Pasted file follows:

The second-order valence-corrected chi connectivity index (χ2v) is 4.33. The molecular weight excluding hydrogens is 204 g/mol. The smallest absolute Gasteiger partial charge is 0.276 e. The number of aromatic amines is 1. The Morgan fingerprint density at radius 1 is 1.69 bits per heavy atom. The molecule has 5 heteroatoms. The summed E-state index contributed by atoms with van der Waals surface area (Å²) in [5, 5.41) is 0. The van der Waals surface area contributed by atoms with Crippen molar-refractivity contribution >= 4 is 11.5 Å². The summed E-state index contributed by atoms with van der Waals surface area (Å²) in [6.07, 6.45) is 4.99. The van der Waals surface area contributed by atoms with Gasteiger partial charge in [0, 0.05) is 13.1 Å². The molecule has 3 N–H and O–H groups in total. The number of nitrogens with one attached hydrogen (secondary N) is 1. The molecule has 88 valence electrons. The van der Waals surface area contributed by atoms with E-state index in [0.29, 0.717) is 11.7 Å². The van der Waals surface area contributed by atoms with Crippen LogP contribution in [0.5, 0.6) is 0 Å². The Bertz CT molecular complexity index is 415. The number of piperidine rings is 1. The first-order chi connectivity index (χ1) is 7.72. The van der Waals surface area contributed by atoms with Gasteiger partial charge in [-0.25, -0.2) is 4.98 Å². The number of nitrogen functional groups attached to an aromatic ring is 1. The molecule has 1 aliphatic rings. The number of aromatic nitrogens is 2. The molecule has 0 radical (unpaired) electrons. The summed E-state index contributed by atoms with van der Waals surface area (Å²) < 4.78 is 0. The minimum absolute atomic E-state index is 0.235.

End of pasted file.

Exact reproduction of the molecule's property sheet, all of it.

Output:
The second-order valence-corrected chi connectivity index (χ2v) is 4.33. The molecular weight excluding hydrogens is 204 g/mol. The smallest absolute Gasteiger partial charge is 0.276 e. The number of aromatic amines is 1. The Morgan fingerprint density at radius 1 is 1.69 bits per heavy atom. The molecule has 5 heteroatoms. The summed E-state index contributed by atoms with van der Waals surface area (Å²) in [5, 5.41) is 0. The van der Waals surface area contributed by atoms with Crippen molar-refractivity contribution >= 4 is 11.5 Å². The summed E-state index contributed by atoms with van der Waals surface area (Å²) in [6.07, 6.45) is 4.99. The van der Waals surface area contributed by atoms with Gasteiger partial charge in [0, 0.05) is 13.1 Å². The molecule has 3 N–H and O–H groups in total. The number of nitrogens with one attached hydrogen (secondary N) is 1. The molecule has 88 valence electrons. The van der Waals surface area contributed by atoms with E-state index in [0.29, 0.717) is 11.7 Å². The van der Waals surface area contributed by atoms with Crippen LogP contribution in [0.5, 0.6) is 0 Å². The Bertz CT molecular complexity index is 415. The number of piperidine rings is 1. The first-order chi connectivity index (χ1) is 7.72. The van der Waals surface area contributed by atoms with Gasteiger partial charge in [-0.25, -0.2) is 4.98 Å². The number of nitrogen functional groups attached to an aromatic ring is 1. The molecule has 1 aliphatic rings. The number of aromatic nitrogens is 2. The molecule has 0 radical (unpaired) electrons. The summed E-state index contributed by atoms with van der Waals surface area (Å²) < 4.78 is 0. The minimum absolute atomic E-state index is 0.235.